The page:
Chancellor urged to invest in HMRC service levelsby
A group of professional bodies have urged Chancellor Jeremy Hunt to treat investment in HMRC as a top priority in the upcoming Spring Budget to sort out the “unacceptably low level” of customer service.
The accountancy, bookkeeping, payroll and tax professional bodies have joined forces to highlight the impact poor HMRC service levels are having on the businesses and agents.
The open letter goes on to blame insufficient resourcing and underinvestment in HMRC’s systems for causing severe delays, business disruption and frustration.
An opportunity to rectify poor service levels
Ahead of the Spring Budget on 15 March, the group of professional bodies has pushed for the Chancellor to grasp the opportunity to properly invest in HMRC and focus on improving service levels and delivery.
Using examples shared by the Public Accounts Committee, the letter claims that £42bn in taxes have not been collected while HMRC customer service staff numbers have been cut by 24% in the past five years. The letter points out that as a result of these low service levels there have been instances where HMRC has “simply closed its telephone line when it could not cope with demand”.
“At a time of economic hardship, this not only affects the amount we can spend on public services, but it also severely restricts economic growth,” said the letter.
Picking up on Hunt’s statement in the Autumn Statement that “a strong economy depends on strong public services”, the professional bodies said that HMRC provides a critical role but despite this “customer service levels delivered by HMRC have fallen to an unacceptably low level”.
The impact of delays
The group said these low levels of customer service affect taxpayers’ and agents’ ability to interact with HMRC in a timely and efficient way.
Examples of severe delays used in the letter should be familiar to anyone who has read reports from AccountingWEB readers on Any Answers recently. These include businesses waiting upwards of six months to claim repayments and reliefs, and agents bearing additional compliance costs rather than passing them on to their frustrated clients due to the additional time spent waiting on phone lines and sending chase letters to the Revenue.
The signatories of the letter concluded, “Our members are increasingly facing severe delays, business disruption and frustration when dealing with HMRC, which is having significant ramifications for taxpayers, business owners and their agents.
“If the government wants to meet its economic objectives and boost productivity, it must invest in improving customer service and effectiveness at HMRC. We urge the Chancellor to treat this as a top priority in his upcoming Budget.”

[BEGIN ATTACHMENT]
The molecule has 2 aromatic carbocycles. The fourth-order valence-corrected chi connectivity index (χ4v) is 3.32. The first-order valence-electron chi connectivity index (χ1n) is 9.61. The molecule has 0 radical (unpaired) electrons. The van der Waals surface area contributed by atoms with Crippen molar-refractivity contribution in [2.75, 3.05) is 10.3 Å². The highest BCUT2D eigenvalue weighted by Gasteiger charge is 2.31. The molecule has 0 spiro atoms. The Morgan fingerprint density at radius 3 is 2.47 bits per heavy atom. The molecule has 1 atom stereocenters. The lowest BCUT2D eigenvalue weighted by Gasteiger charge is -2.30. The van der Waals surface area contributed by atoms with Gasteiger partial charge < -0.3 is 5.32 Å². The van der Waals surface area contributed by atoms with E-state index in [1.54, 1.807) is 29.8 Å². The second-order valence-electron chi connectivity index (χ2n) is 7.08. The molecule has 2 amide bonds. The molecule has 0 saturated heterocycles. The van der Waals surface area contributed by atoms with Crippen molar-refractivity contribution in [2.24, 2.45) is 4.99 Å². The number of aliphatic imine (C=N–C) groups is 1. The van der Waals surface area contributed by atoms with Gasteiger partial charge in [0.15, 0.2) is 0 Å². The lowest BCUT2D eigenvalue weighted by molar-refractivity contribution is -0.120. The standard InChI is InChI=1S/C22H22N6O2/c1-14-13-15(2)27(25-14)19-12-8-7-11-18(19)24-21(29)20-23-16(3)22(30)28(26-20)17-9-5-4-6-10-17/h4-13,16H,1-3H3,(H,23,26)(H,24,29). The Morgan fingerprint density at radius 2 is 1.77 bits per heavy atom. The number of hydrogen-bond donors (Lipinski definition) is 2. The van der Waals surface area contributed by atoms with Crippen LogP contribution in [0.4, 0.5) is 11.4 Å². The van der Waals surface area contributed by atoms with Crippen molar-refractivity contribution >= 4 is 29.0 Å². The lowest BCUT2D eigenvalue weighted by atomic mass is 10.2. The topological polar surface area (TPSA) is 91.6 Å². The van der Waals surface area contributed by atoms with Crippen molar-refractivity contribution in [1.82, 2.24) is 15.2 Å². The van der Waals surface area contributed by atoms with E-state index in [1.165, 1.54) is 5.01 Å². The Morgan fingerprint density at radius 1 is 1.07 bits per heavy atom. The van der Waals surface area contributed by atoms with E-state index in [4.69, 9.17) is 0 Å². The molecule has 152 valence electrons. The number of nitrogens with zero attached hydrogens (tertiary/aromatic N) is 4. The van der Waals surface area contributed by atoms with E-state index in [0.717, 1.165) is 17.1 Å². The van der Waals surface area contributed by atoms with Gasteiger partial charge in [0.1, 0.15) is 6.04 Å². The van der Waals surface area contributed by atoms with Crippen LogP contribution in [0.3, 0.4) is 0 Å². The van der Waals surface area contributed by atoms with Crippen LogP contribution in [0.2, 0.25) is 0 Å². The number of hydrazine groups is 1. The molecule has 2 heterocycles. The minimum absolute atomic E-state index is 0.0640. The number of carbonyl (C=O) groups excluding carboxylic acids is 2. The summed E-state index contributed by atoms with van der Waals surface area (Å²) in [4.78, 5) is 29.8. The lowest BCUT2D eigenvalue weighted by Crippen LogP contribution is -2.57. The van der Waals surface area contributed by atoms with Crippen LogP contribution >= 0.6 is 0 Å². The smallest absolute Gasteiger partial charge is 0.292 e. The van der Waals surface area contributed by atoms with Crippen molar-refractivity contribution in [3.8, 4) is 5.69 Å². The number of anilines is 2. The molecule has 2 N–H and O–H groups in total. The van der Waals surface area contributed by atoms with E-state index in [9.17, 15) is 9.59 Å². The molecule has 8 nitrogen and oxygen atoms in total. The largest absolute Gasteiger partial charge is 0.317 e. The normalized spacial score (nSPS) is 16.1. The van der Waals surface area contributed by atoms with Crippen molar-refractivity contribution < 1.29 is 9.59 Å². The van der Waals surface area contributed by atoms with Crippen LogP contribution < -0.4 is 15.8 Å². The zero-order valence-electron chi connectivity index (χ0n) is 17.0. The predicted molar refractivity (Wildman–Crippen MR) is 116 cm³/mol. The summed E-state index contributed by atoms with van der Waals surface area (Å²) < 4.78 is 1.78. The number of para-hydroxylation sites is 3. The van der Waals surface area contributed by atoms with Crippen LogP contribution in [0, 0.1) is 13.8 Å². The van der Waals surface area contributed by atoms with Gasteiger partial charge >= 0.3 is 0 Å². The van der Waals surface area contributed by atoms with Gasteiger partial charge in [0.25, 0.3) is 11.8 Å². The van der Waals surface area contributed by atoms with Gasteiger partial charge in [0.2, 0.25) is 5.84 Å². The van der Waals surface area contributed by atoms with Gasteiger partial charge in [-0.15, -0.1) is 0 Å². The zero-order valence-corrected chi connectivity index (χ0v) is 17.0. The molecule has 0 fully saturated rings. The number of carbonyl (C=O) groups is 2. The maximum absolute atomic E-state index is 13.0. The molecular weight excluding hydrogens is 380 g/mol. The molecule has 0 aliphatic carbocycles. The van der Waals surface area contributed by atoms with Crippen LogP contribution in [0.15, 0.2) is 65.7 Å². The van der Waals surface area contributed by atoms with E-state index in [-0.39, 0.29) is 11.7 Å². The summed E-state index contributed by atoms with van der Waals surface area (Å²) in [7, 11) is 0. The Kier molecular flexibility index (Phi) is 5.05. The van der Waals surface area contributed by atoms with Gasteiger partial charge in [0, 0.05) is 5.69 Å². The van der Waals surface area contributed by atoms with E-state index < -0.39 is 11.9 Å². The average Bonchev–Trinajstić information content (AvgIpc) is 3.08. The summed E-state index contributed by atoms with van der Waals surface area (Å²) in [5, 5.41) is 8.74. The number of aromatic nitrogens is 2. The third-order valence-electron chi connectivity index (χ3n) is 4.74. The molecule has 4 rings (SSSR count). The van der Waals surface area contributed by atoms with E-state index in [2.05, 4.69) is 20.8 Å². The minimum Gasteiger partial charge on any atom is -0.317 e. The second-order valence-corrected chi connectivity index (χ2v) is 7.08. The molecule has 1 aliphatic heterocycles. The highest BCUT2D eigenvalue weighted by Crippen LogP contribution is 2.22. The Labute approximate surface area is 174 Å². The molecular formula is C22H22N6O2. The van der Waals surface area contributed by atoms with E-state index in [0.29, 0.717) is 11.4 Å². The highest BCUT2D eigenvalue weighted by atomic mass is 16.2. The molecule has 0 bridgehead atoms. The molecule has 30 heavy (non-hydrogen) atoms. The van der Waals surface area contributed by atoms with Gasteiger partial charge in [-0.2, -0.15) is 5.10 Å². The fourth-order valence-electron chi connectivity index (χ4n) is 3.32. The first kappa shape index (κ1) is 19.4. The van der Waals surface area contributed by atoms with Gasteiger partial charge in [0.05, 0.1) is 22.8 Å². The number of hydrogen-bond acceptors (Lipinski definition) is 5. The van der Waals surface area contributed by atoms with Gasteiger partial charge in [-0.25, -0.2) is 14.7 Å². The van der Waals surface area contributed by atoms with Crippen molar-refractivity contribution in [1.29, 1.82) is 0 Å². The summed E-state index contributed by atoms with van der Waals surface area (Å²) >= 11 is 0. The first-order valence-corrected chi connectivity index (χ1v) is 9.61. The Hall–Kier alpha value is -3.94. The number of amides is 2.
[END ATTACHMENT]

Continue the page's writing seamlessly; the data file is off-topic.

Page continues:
The letter was signed by representatives from AAT, ACCA, ATT, CIMA, CIPP, CIOT, ICAEW, ICAS, ICB and STEP.
History of delays
The letter lands on the doorstep of 1 Horse Guards Road after tax agents and taxpayers have experienced long wait times and delays during the busy self assessment season.
The agent-dedicated line was also restricted to only complex queries during January, and despite the line resuming to normal service in February, some AccountingWEB readers are still being told by HMRC operators that the line is only for complex queries to free up the lines as in January.
Amid reports of hour-long wait times and taxpayers being cut off without speaking to a call handler, HMRC chief executive Jim Harra told the Treasury committee that wait times would fall if “more customers use our online services”.
In what was once an uncharacteristic stance, the professional bodies have become more vocal in recent years about the Revenue’s deteriorating customer service levels.
The Institute of Chartered Accountants in England and Wales (ICAEW) fired the starting pistol on calling for the Chancellor to invest in HMRC service levels in February when it called for an emergency taskforce to tackle the Revenue’s backlog.
Prior to that, in June 2022, the tax professional bodies broke from their normal diplomacy to raise concerns about service levels and the impact of the delays after being continuously contacted by their members. The aim of that joint letter was for HMRC to provide more information on areas key to the tax department’s customer service, including the performance dashboard and a response to the public accounts committee’s requests.
The avalanche of complaints directed at HMRC in 2021 even led to ICAEW publicly calling on HMRC to restore the dedicated agent line which had been suspended due to the pandemic and to improve its service levels. Even during that intervention, the professional body was urging HMRC to improve processing delays.